On the flight to Andrews Nick chatted for a while with an Air Force lieutenant colonel seated next to him, a fighter pilot from “down around Austin.” They compared flying experiences and duty assignments, in the process dredging up a couple of mutual acquaintances. Eventually the conversation began to lag and the lieutenant colonel dozed off. Nick had never been able to do that in the air.
Years before, during extended low-level surveillance and submarine tracking missions in the four-engine P-3 Orion, he’d taken his scheduled turns out of the pilot’s seat, stretched out on one of the bunks in the rear of the darkened cabin and tried to wean his mind from the cockpit. But with two less experienced pilots at the controls, his body had remained stubbornly attuned to every turn and power change. He could rush to the cockpit in an emergency, but only if he did not permit himself to sleep. That was a long time ago, yet he’d never been able to shake the habit.
And while he relished his naval aviation experience, he’d also discovered life beyond the cockpit. Between flying assignments, he’d completed three graduate schools, spent two tours in intelligence and one as a naval attaché.
For Dr. McCayne teaching classes and authoring scholarly texts had proven a sedate contrast to the diversity, hardships and stimulation of a Navy career—mostly job, little adventure. To recharge his batteries and to relive the excitement of his flying experiences, he’d compiled a book of short stories about them. And to his pleasant surprise, Remember, It’s Break Ground and Fly into the Wind had actually been published. National distribution was about to begin.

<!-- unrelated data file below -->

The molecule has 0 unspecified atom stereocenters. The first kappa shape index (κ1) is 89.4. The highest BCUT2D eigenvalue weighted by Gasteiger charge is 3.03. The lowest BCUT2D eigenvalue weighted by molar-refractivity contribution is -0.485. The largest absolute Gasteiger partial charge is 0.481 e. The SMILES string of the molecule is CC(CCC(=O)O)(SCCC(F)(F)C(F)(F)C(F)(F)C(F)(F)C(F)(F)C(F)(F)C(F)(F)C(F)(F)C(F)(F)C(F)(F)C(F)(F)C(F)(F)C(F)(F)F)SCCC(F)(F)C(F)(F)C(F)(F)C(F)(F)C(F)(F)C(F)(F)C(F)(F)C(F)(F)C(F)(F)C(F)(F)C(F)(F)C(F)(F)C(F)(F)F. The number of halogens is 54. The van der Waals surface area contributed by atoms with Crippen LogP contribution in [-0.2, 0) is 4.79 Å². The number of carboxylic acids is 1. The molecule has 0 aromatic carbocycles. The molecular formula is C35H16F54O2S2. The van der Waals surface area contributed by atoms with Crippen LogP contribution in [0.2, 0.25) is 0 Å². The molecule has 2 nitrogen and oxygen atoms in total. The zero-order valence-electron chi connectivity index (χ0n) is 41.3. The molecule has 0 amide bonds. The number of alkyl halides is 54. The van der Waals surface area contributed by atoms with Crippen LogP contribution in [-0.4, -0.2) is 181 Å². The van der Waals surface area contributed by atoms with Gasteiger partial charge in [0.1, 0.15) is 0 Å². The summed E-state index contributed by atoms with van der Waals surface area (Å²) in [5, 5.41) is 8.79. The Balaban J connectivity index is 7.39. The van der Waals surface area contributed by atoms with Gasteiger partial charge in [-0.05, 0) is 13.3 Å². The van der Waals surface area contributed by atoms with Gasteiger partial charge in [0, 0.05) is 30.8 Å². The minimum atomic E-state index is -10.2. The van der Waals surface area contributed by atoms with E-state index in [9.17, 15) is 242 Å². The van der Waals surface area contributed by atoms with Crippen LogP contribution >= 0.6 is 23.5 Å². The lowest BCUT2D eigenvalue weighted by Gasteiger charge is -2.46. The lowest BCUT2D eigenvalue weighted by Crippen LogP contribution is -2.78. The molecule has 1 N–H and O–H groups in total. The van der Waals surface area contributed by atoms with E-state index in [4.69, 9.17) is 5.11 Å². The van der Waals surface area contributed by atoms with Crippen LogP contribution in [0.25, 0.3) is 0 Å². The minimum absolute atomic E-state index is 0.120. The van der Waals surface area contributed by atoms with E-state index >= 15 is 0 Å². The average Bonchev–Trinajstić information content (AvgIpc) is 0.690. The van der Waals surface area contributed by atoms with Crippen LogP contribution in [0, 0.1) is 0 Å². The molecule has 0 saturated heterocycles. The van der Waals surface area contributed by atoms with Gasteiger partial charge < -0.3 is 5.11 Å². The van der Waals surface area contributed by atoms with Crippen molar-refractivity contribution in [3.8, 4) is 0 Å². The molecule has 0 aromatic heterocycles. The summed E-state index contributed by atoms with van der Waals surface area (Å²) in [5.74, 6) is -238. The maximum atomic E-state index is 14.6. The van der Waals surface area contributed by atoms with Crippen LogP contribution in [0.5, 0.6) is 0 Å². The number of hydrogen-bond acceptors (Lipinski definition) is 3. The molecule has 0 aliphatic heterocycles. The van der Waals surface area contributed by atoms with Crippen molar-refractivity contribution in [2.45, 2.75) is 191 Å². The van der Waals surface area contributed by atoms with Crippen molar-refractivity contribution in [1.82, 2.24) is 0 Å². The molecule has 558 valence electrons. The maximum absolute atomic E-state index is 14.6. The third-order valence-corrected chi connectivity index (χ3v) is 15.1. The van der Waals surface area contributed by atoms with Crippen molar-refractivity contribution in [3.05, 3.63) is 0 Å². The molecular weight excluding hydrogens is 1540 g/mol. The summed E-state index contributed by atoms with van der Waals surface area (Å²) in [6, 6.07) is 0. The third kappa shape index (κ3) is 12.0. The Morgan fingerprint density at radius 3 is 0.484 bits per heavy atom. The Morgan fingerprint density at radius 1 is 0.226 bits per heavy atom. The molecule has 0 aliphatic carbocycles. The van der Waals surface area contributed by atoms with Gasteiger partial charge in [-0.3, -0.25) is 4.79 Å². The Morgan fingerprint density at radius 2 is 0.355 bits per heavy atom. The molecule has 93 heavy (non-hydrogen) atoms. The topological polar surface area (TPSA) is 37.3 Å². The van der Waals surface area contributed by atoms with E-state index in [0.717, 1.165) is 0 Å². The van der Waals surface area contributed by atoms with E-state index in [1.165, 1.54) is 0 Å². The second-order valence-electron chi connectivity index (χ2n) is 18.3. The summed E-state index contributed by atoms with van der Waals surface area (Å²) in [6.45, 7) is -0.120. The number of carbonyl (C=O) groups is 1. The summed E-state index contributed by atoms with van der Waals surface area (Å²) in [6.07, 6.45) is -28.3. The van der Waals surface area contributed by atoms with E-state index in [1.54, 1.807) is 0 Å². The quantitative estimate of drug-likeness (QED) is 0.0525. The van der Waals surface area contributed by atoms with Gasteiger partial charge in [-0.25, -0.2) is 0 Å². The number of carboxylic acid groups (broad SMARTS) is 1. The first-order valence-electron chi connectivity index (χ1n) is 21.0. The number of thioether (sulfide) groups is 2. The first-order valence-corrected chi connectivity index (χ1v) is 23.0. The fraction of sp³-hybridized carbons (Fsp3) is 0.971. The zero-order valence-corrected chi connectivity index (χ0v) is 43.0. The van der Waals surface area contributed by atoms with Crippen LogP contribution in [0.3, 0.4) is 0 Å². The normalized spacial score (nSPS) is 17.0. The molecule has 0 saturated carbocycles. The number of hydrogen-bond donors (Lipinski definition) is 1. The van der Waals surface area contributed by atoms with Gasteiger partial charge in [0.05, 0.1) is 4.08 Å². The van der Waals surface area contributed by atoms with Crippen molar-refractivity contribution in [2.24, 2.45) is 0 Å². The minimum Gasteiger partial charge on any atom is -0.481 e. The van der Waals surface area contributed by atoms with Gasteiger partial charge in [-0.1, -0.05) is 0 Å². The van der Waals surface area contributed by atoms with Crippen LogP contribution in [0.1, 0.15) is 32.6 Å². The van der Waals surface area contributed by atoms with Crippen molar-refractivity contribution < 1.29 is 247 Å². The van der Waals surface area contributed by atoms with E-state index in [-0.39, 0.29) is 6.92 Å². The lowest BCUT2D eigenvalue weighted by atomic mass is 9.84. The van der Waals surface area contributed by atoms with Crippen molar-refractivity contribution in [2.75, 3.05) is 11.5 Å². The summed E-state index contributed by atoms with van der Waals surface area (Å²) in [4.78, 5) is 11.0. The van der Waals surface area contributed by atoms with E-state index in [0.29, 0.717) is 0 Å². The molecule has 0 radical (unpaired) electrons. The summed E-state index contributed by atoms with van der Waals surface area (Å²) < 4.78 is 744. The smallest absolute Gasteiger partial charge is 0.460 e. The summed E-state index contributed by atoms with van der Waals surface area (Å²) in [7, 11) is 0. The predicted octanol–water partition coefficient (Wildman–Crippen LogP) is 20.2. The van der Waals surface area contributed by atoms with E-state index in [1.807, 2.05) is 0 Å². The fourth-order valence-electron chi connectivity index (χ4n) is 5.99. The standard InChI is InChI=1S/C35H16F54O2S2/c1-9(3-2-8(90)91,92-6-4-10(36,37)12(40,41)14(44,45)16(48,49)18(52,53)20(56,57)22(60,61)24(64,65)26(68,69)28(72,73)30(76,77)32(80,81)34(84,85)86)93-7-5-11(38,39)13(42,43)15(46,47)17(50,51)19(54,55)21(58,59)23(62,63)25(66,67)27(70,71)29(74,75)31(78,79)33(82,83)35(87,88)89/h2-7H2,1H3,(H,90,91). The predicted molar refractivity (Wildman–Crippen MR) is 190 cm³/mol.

He was carrying an advance copy of Remember in his briefcase as a gift for his dearest friends, Rear Admiral John Porthouse Gibson, director of naval intelligence, and the admiral’s irrepressibly capricious wife Janet.
Over the last few days, Nick had been mentally composing a suitable personal note to inscribe on the flyleaf. Finally he’d come up with something in keeping with the humorous tone of the book itself, but had not yet written it down. Best get it done now, he decided.
He popped his briefcase open and the lieutenant colonel stirred to consciousness, his eyes coming to focus on the book’s title. He chuckled at its play on words. Then he caught the name of the author.
“Hey, is that you, perfesser?” he yawned, stretching his arms high over his head.
“But I thought you wrote academic kinda stuff. This looks like it’s about flyin.’"
“Right on both counts,” Nick said, unsheathing his pen. “This one’s more or less about flying. Something I’d wanted to do for a long time, mostly for fun. All based on personal experience, so it was easy to write. No research required.” Then he added as an afterthought, “And no controversy.”
“Yeah,” Nick sighed. “My first book raised a few hackles among some of the more vocal Muslim factions—here in the States as well as overseas. Some of them even accused me of being in cahoots with Salman Rushdie—the guy who wrote Satanic Verses? Absurd, of course. But according to the press, Tehran has issued a death decree against me like their earlier fatwa against him.”
“Holy shit!” The Air Force officer pursed his lips in a silent whistle as he digested Nick’s revelation. “But…it don’t look to me like you’ve gone into hidin’ like he did. Must be you don’t take this decree thing too serious.”
“It’s startin’ to come back to me,” the lieutenant colonel said, wide awake now, but squinting to recall. “Made the front page of the Washin’ton Post, didn’ it?”
“Unfortunately,” Nick said, nodding his head in disgust. “And their penchant for sensationalism—typical of the press—made folks think my book was anti-Islamic. Obviously, they didn’t bother to read it.”
“Now that you mention it, that’s the impression I got from the Post. Made you sound almost un-American, like you were against freedom of religion or somethin’,” the light colonel said. “But I gotta be honest with ya, perfesser, I didn’t read your book either. Not my style. Mind tellin’ me what it was about? Quickie version, I mean.”
Nick smiled. “Actually, the title, Islamic Fundamentalism: A Movement Betrayed, pretty much says it all.”